UK General Data Protection Regulation (UK GDPR)

Data protection principles under the UK GDPR

Guide

The UK General Data Protection Regulation (UK GDPR) sets out seven key principles which lie at the heart of the general data protection regime.

1. Lawfulness, fairness and transparency principle

To comply with the first principle, you must process personal data lawfully, fairly and in a transparent manner in relation to the data subject. This means you must:

  • identify valid grounds for collecting and using personal data - known as lawful basis
  • ensure that your use of data doesn't breach of any other laws
  • use data in a way that is fair, ie not detrimental, unexpected or misleading to the individuals concerned
  • be clear, open and honest with people about how you will use their personal data

2. Purpose limitation principle

To comply with the second principle, you must only collect personal data for a specific, explicit and legitimate purpose. This means you must:

  • be clear about what your purposes for processing are from the start
  • record your purposes as part of your documentation obligations
  • inform individuals about your purposes to comply with transparency obligations
  • ensure that if you plan to use or disclose personal data for any purpose that is additional to or different from the originally specified purpose, the new use is fair, lawful and transparent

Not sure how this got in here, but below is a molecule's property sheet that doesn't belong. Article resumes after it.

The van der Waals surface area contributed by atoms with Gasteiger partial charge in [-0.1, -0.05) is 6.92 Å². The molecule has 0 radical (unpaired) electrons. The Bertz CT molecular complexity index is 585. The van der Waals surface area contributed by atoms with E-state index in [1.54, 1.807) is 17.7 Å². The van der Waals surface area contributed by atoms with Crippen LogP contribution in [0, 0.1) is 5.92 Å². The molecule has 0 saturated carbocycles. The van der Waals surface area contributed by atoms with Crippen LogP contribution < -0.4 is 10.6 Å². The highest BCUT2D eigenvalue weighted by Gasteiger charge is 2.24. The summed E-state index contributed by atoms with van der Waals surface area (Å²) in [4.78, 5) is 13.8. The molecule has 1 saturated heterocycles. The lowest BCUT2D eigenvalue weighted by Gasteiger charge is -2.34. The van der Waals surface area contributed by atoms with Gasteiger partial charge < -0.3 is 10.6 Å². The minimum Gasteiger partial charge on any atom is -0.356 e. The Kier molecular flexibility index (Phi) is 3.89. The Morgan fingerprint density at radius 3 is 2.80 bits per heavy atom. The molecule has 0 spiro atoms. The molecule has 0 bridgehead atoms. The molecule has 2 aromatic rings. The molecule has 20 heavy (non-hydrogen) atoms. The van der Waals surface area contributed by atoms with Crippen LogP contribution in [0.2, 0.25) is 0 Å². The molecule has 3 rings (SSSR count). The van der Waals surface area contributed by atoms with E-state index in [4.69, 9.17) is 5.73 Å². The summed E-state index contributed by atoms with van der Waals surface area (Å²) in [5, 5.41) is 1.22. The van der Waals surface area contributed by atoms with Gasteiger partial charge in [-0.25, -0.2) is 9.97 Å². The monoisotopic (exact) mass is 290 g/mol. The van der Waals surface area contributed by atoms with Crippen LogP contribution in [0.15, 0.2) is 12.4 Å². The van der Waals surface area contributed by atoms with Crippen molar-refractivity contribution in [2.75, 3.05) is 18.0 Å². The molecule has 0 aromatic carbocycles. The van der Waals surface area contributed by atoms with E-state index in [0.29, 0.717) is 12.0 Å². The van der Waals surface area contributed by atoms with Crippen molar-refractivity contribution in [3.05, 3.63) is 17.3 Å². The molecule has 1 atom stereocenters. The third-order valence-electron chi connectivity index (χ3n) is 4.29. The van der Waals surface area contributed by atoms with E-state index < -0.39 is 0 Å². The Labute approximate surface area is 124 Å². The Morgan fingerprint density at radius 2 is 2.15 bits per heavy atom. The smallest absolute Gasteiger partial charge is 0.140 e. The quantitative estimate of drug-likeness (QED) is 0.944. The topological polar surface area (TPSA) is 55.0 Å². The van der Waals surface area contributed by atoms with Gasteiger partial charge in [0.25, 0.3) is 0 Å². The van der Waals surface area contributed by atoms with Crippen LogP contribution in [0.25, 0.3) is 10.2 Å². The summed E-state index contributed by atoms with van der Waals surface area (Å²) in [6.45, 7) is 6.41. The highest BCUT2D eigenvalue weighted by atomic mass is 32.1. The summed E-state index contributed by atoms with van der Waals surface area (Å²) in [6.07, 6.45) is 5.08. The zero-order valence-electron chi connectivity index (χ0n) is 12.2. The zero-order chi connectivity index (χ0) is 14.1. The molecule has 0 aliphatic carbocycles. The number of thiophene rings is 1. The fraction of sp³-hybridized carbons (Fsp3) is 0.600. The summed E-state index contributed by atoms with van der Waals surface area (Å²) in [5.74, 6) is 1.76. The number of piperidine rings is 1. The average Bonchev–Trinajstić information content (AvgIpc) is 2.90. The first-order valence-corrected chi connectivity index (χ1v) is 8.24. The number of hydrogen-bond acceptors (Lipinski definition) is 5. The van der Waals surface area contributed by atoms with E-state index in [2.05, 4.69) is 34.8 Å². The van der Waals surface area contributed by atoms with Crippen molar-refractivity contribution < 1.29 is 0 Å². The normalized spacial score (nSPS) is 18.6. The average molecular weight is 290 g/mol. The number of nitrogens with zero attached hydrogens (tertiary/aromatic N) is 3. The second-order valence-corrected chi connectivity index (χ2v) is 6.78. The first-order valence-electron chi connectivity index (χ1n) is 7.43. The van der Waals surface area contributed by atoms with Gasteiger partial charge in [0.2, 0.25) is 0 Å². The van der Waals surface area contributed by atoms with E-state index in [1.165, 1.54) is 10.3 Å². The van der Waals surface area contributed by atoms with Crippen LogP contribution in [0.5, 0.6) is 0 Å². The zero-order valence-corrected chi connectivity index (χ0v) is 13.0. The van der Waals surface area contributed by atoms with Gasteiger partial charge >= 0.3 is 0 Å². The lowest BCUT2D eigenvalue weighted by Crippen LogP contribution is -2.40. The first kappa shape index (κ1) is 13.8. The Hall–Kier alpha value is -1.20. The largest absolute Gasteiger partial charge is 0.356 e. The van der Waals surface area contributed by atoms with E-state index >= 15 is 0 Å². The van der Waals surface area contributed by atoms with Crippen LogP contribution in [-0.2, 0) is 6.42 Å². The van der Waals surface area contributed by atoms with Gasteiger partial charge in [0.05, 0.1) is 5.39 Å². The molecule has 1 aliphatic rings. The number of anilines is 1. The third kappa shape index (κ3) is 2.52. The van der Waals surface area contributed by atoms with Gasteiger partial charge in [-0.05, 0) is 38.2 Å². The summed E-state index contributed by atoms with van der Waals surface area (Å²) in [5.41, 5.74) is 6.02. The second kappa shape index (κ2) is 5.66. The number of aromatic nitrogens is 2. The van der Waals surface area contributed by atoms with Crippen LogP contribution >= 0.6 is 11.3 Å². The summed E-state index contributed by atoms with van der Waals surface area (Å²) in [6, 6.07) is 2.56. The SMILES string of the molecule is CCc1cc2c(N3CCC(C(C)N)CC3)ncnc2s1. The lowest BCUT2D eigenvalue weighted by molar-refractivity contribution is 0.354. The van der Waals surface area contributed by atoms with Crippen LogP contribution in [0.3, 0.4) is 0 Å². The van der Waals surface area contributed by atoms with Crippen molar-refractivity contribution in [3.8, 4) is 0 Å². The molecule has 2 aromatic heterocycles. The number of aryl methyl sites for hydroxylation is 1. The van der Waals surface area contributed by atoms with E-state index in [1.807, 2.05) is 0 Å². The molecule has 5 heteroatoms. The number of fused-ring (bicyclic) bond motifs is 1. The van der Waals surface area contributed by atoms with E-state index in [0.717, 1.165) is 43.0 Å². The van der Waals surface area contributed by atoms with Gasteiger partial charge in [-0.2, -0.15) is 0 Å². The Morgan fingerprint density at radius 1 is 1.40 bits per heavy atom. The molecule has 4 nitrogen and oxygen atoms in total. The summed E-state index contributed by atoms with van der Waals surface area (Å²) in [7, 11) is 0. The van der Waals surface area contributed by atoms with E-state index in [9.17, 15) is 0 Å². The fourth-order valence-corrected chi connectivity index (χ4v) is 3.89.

3. Data minimisation principle

To comply with the third principle, you must ensure that the personal data you are processing is:

  • adequate - sufficient to properly fulfil your stated purpose
  • relevant - has a rational link to that purpose
  • limited to what is necessary - you do not hold more than you need for that purpose

4. Accuracy principle

The accuracy principle requires you to take all reasonable steps:

  • to ensure the personal data you hold or process is not incorrect or misleading
  • that the source and status of personal data is clear
  • to carefully consider any challenges to the accuracy of information
  • to consider whether it is necessary to periodically update the information

5. Storage limitation principle

To comply with the storage limitation principle, you must not keep personal data for longer than you need it. You must also:

  • think about - and be able to justify - how long you keep the data depending on the purpose you need it for
  • set a retention policy or schedule wherever possible, to comply with the documentation requirements
  • periodically review the data you hold, and erase or anonymise it when you no longer need it
  • carefully consider any challenges to your retention of data, for example when it comes to erasure

6. Integrity and confidentiality (also known as the security principle)

To comply with security requirements, you must have appropriate security measures in place to protect the data you hold. This means protecting the data:

  • against unauthorised or unlawful processing
  • against accidental loss, destruction or damage
  • using appropriate technical or organisational measures

7. Accountability principle

The accountability principle requires you to take responsibility for what you do with personal data and how you comply with the other principles. You must have appropriate measures and records in place to be able to demonstrate your compliance.

Following these seven principles is essential to good data protection practice. It is also fundamental to compliance with the provisions of the UK GDPR. Failure to comply with the principles may leave you open to substantial UK GDPR penalties and fines.

This guide does not constitute legal advice and is provided for general information purposes only.